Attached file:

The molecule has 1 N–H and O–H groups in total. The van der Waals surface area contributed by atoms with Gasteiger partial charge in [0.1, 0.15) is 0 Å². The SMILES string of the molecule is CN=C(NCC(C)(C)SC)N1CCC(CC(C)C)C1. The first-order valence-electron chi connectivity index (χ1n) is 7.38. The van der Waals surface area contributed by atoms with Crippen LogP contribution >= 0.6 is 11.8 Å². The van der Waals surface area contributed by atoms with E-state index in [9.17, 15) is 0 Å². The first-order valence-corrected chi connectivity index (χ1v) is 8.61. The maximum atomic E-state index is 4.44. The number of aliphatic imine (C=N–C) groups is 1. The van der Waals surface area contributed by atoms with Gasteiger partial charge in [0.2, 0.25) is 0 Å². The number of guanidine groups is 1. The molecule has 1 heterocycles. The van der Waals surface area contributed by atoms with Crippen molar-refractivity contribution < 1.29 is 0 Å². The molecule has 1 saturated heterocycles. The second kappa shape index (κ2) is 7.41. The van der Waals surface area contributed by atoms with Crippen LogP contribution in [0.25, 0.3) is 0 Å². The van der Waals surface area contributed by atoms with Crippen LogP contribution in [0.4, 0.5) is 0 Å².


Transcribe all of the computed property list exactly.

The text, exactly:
The molecule has 1 N–H and O–H groups in total. The van der Waals surface area contributed by atoms with Gasteiger partial charge in [0.1, 0.15) is 0 Å². The SMILES string of the molecule is CN=C(NCC(C)(C)SC)N1CCC(CC(C)C)C1. The first-order valence-electron chi connectivity index (χ1n) is 7.38. The van der Waals surface area contributed by atoms with Crippen LogP contribution >= 0.6 is 11.8 Å². The van der Waals surface area contributed by atoms with E-state index in [9.17, 15) is 0 Å². The first-order valence-corrected chi connectivity index (χ1v) is 8.61. The maximum atomic E-state index is 4.44. The number of aliphatic imine (C=N–C) groups is 1. The van der Waals surface area contributed by atoms with Gasteiger partial charge in [0.2, 0.25) is 0 Å². The number of guanidine groups is 1. The molecule has 1 heterocycles. The van der Waals surface area contributed by atoms with Crippen molar-refractivity contribution < 1.29 is 0 Å². The molecule has 1 saturated heterocycles. The second kappa shape index (κ2) is 7.41. The van der Waals surface area contributed by atoms with Crippen LogP contribution in [0.25, 0.3) is 0 Å². The van der Waals surface area contributed by atoms with Crippen LogP contribution in [0.4, 0.5) is 0 Å².